• Not So Different: Most Western criticisms against RT are very reminiscent of what the USSR had to say about Voice of America. They are essentially the extreme opposite of Fox News.
  • Patriotic Fervor: Subverted. RT doesn't spread its message with jingoistic imagery like domestic networks Channel One, Rossiya-1 and the Ministry of Defense-owned Zvezda, but no less through its ongoing theme of juxtaposing other countries and political systems unfavourably to Russia.
  • Propaganda Machine: Another criticism of RT. It often gets a lot of flak for being a mouthpiece of the Russian government, blatantly advocating "useful idiots" aka Conspiracy Theorists on its network by promoting a brand of virulent anti-Western criticism and EU/US/NATO-bashing, while praising the Russian government and countries aligned with Russia, such as Venezuela and Syria. This is just one part of a widespread "active measures" aka subversive campaign by the Russian government to sow discord among the US and its allies, alongside cyber-attacks, political warfare, intimidation, espionage, funneling money to front organizations, and disinformation — techniques similar to the ones used by the Soviets during the Cold War. It's gotten so bad to the point that it and Sputnik, another Russian propaganda bullhorn, were forced by the USDOJ to register as foreign lobbying tools in 2017. The registration would require RT to face intense scrutiny by the DOJ as a registered lobbyist. And it was done partly in response to the Russians' attempt to influence the 2016 US presidential elections, and because Putin signed a similar law in 2012 that required NGOs to register as foreign agents if they received outside funding.
  • Quote Mine: According to some past guests, RT interviewers push extremely hard for a particular quote advancing a particular narrative, and will resort to making something up if they fail.
  • Rapid Fire Interrupting: Cross Talk show host Peter Lavelle's principal debate strategy consists of immediately interrupting speakers and talking over opinions he's disagreeing with.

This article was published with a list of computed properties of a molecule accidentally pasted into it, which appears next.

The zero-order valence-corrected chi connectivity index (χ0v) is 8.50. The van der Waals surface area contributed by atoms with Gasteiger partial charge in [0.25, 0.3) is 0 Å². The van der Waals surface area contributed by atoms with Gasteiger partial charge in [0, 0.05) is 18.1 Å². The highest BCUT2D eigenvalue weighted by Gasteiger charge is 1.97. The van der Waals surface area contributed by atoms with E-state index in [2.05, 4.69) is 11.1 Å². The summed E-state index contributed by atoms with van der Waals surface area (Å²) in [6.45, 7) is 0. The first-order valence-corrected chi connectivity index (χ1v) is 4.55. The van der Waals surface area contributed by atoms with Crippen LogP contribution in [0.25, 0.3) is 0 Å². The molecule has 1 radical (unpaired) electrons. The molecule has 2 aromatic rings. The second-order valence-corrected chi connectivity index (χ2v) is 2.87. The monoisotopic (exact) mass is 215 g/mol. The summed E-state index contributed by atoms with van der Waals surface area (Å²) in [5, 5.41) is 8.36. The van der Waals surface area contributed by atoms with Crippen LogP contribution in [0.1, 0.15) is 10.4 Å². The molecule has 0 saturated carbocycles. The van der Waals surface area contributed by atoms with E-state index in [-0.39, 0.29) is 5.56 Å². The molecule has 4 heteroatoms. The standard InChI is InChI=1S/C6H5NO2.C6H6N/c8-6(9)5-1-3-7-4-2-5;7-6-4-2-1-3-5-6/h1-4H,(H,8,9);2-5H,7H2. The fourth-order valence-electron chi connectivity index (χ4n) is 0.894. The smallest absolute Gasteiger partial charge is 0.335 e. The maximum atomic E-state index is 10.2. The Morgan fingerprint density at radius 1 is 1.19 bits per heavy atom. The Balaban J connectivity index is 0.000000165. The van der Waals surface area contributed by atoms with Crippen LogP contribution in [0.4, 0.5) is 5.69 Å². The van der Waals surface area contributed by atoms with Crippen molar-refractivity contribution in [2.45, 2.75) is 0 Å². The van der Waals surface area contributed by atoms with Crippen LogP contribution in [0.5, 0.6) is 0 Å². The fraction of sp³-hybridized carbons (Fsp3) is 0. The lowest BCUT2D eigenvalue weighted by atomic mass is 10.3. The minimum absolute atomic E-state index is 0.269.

• The Rival: Presents itself as one to the entire Western media. Considering how effective they have been debate and conveying the official Russian narrative about Ukraine, they're probably right.
  • Scare Campaign: The network's commercials for its "Question More" campaign in 2010. One ad showed Barack Obama's face morphing into Irani President Mahmoud Ahmadinejad's while asking, "Who poses the greatest nuclear threat?" It's clear what the desired effect of the ads were besides promoting the channel.
  • Screw This, I'm Outta Here!: Liz Wahl, one of RT's American anchors, abruptly resigned on the air after calling out RT for its biased coverage of the Ukraine crisis. Then a British correspondent, Sara Firth, followed suit in July 2014, apparently because she was upset with RT's coverage of the MH17 crash. While at first there were questions whether their gesture was sincere or simply a calculated career move, in both cases, RT's reaction was quick and derisive; they denounced Liz Wahl's departure as "nothing more than a self-promotional stunt" (on the comments section of the same video, no less) and caustically wished her "well;" while of Sara Firth, they commented, "Sara has declared that she chooses the truth; apparently we have different definitions of the truth."
  • State Broadcaster: Unusual in that it's aimed at the foreign market rather than the domestic.
  • Voice of the Resistance: Likes to claim it's one by hyping conspiracy theories, covering protests in Western countries, and hiring famous dissidents like Julian Assange as primetime hosts. This format has earned them a sizable international viewership from both fringe left and fringe right crowds.